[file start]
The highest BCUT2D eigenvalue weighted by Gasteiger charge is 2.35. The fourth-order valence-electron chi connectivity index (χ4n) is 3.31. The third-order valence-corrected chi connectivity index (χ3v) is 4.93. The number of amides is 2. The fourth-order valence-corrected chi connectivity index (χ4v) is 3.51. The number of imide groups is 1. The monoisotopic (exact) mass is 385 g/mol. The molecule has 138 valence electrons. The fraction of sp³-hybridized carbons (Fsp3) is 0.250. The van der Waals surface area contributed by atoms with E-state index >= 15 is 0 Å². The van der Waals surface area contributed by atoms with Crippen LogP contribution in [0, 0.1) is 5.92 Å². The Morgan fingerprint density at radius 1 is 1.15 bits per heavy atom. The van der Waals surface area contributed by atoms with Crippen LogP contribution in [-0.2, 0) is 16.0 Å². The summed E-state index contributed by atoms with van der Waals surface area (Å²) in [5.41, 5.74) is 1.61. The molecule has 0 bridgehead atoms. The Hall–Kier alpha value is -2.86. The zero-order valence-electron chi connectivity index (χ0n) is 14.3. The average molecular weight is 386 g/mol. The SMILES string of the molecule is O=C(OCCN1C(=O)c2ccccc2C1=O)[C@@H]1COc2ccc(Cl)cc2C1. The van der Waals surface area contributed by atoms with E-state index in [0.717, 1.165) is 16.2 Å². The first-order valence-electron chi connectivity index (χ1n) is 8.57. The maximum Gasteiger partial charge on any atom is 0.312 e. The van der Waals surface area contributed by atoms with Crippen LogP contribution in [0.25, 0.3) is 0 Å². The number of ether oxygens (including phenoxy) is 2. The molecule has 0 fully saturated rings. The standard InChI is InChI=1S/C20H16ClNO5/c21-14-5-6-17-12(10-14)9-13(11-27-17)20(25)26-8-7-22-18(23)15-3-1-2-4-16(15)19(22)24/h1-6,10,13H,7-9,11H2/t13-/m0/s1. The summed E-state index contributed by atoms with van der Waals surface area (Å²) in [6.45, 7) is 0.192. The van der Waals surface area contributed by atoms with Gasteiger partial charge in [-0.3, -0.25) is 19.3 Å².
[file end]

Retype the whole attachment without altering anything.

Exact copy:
The highest BCUT2D eigenvalue weighted by Gasteiger charge is 2.35. The fourth-order valence-electron chi connectivity index (χ4n) is 3.31. The third-order valence-corrected chi connectivity index (χ3v) is 4.93. The number of amides is 2. The fourth-order valence-corrected chi connectivity index (χ4v) is 3.51. The number of imide groups is 1. The monoisotopic (exact) mass is 385 g/mol. The molecule has 138 valence electrons. The fraction of sp³-hybridized carbons (Fsp3) is 0.250. The van der Waals surface area contributed by atoms with E-state index >= 15 is 0 Å². The van der Waals surface area contributed by atoms with Crippen LogP contribution in [0, 0.1) is 5.92 Å². The Morgan fingerprint density at radius 1 is 1.15 bits per heavy atom. The van der Waals surface area contributed by atoms with Crippen LogP contribution in [-0.2, 0) is 16.0 Å². The summed E-state index contributed by atoms with van der Waals surface area (Å²) in [5.41, 5.74) is 1.61. The molecule has 0 bridgehead atoms. The Hall–Kier alpha value is -2.86. The zero-order valence-electron chi connectivity index (χ0n) is 14.3. The average molecular weight is 386 g/mol. The SMILES string of the molecule is O=C(OCCN1C(=O)c2ccccc2C1=O)[C@@H]1COc2ccc(Cl)cc2C1. The van der Waals surface area contributed by atoms with E-state index in [0.717, 1.165) is 16.2 Å². The first-order valence-electron chi connectivity index (χ1n) is 8.57. The maximum Gasteiger partial charge on any atom is 0.312 e. The van der Waals surface area contributed by atoms with Crippen LogP contribution in [0.25, 0.3) is 0 Å². The number of ether oxygens (including phenoxy) is 2. The molecule has 0 fully saturated rings. The standard InChI is InChI=1S/C20H16ClNO5/c21-14-5-6-17-12(10-14)9-13(11-27-17)20(25)26-8-7-22-18(23)15-3-1-2-4-16(15)19(22)24/h1-6,10,13H,7-9,11H2/t13-/m0/s1. The summed E-state index contributed by atoms with van der Waals surface area (Å²) in [6.45, 7) is 0.192. The van der Waals surface area contributed by atoms with Gasteiger partial charge in [-0.3, -0.25) is 19.3 Å².